Birgitta Jónsdóttir attended the meeting and later revealed how Ban Ki-moon mentioned Snowden by name and spoke not too well about his predecessor Kofi Annan.
While stating how she disliked Ban Ki-moon's conduct in the meeting, she said also in Icelandic: "Hann er ömurlegur" which could translate to something like: "He sucks" or "He is 'awful', 'hopeless' or 'impossible'."
The Guardian covered the story:
Edward Snowden's digital 'misuse' has created problems, says Ban Ki-moon
Ban makes remarks in Reykjavik but MP Birgitta Jónsdóttir says it was 'wrong for Ban to condemn Snowden personally'
The former NSA contractor Edward Snowden misused his right to digital access and has created problems that outweigh the benefits of public disclosure, the UN secretary general Ban Ki-moon has said.
Speaking to a gathering of the foreign affairs committee of the Icelandic parliament in Reykjavik on Tuesday, Ban said that in his personal opinion "the Snowden case is something I consider to be misuse." The UN chief added that the opening up of digital communications should not be "misused in such a way as Snowden did".
Ban's remarks, recorded in notes taken by two people present at the meeting and confirmed by a third, provoked expressions of surprise from committee members. His depiction of Snowden as someone who had misused access to information came just hours after the NSA whistleblower made a formal request for asylum to the Icelandic government.
In interviews with the Guardian, Snowden identified Iceland as one of his top choices as a possible safe haven.
Birgitta Jónsdóttir, a member of the committee who was present at the meeting, asked Ban to clarify his comments on whistleblowers. He replied: "Access can be for the greater good, but sometimes it creates bigger problems through misuse by individuals."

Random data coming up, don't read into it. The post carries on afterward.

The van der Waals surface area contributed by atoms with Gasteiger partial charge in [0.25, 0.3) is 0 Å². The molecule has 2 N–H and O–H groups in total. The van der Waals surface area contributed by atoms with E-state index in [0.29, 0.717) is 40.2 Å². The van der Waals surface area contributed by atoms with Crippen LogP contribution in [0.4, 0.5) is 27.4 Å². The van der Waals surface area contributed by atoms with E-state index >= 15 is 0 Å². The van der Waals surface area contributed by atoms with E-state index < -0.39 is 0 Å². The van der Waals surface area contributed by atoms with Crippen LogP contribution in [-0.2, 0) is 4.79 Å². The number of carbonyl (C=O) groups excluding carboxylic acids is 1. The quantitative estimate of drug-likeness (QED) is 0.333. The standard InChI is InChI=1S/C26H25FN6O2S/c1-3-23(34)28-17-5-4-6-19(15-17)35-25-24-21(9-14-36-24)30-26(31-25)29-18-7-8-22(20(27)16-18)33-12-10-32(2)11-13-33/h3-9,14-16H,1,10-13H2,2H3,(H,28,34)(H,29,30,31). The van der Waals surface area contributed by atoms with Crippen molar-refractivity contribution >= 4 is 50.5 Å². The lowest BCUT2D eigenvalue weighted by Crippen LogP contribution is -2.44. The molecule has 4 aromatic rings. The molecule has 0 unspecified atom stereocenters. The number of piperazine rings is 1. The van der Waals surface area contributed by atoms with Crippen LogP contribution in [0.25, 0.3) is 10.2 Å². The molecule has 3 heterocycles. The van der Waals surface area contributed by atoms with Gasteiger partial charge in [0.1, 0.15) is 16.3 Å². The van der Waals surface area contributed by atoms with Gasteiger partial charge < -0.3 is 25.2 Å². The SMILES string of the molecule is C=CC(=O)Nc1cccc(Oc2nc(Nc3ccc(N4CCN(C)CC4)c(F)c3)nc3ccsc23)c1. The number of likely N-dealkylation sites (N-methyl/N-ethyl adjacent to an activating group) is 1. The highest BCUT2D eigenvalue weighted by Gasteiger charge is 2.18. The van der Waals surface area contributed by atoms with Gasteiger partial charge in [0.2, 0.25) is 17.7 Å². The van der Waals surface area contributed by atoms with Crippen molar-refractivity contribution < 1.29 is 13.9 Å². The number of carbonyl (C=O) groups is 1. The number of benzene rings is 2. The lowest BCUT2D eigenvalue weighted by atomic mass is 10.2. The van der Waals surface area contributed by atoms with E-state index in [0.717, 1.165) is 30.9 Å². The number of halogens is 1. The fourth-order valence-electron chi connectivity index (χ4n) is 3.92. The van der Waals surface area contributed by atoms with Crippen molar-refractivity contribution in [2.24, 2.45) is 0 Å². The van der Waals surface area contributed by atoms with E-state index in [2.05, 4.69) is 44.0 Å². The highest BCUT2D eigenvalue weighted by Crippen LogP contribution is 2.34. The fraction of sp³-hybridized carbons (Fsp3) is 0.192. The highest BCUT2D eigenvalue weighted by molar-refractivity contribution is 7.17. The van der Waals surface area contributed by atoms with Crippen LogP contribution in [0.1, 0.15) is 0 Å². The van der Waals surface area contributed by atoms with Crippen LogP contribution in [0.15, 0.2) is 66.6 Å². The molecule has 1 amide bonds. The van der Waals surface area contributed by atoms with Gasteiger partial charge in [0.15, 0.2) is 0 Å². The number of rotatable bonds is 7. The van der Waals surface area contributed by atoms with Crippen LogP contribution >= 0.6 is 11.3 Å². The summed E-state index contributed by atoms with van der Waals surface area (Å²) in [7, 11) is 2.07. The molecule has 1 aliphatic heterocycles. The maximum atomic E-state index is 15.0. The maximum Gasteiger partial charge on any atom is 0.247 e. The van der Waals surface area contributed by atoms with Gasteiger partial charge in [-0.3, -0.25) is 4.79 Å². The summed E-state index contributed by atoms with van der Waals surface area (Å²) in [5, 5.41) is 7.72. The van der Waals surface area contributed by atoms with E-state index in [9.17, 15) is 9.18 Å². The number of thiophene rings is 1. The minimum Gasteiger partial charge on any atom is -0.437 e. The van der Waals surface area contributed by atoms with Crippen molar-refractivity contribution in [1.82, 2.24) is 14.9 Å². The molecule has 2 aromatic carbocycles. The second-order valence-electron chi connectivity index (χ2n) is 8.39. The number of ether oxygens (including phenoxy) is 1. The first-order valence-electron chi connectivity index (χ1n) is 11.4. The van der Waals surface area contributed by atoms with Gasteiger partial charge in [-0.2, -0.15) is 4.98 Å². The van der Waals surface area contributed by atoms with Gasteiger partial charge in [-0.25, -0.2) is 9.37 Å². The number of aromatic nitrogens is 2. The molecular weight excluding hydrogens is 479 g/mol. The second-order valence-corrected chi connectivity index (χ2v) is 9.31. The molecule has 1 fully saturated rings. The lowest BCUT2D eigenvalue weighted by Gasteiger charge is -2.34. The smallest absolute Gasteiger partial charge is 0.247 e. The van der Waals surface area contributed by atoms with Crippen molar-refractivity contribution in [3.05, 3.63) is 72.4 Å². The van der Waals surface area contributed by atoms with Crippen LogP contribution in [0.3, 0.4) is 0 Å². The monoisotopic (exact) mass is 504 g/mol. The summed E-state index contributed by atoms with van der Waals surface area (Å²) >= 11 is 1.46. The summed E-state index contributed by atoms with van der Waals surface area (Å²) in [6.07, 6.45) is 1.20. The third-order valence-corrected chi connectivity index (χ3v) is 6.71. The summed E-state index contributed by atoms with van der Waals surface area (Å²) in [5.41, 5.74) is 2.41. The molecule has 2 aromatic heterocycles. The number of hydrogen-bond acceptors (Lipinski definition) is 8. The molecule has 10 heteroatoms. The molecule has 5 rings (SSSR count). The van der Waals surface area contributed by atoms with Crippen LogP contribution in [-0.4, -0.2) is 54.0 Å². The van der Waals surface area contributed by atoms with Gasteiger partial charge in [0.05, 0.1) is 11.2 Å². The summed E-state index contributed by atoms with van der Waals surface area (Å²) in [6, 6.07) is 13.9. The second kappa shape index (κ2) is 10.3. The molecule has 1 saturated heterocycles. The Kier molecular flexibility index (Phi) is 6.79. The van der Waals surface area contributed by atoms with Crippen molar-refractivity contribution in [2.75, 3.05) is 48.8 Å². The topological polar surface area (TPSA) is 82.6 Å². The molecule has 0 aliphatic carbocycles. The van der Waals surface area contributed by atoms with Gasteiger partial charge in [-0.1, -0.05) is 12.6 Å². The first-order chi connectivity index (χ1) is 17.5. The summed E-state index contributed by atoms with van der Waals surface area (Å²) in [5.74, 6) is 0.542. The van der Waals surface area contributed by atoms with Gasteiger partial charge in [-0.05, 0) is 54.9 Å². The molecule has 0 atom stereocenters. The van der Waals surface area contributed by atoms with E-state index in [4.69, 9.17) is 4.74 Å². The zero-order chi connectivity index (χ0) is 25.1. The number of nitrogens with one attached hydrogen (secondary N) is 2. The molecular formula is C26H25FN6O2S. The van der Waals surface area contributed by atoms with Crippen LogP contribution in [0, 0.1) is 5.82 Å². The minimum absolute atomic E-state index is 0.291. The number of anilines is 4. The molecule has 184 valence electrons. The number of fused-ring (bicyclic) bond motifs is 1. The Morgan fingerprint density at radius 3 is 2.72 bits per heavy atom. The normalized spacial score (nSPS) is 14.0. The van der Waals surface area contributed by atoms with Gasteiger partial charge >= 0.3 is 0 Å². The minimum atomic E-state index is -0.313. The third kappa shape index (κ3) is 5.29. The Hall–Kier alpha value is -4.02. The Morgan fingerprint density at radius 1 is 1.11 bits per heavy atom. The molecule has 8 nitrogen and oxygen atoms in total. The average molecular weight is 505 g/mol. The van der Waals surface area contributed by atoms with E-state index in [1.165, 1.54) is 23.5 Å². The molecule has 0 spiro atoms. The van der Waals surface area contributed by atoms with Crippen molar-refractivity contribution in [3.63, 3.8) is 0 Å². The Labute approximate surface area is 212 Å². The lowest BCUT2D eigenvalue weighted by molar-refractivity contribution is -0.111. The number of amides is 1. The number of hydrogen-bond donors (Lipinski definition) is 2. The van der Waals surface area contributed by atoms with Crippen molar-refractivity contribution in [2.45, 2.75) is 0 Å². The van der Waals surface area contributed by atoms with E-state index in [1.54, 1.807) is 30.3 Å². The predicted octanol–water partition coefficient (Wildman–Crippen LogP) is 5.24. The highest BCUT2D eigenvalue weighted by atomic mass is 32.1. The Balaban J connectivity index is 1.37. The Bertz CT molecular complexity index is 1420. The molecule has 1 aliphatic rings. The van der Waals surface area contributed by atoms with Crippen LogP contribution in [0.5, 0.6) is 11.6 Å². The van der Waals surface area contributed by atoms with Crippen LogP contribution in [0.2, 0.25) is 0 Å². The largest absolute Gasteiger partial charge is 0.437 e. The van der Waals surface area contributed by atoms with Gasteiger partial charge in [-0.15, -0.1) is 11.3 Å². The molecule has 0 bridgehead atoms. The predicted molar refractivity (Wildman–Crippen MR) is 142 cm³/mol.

Jónsdóttir, who participated with WikiLeaks in 2010 at the time it published US state secrets leaked by the intelligence analyst Bradley Manning, said she was alarmed by Ban's intervention in the Snowden controversy. "I see it as wrong for the secretary general of the United Nations to condemn Snowden personally in front of our foreign affairs committee. He seemed entirely unconcerned about the invasion of privacy by governments around the world, and only concerned about how whistleblowers are misusing the system."
In his remarks to the Icelandic foreign affairs committee, Ban said that privacy was a fundamental principle and he also emphasised the importance of freedom of speech and information. But he went on to say that "as we spend greater time and put more information into all different types of communications, like for example social media, individuals have to show more responsibility. The rights gained by this new right of access should not be misused, it should be used responsibly."
The spokesman's office of the UN secretary general in New York declined to confirm or deny Ban's comments to the Icelandic committee on grounds that it had been a private meeting.
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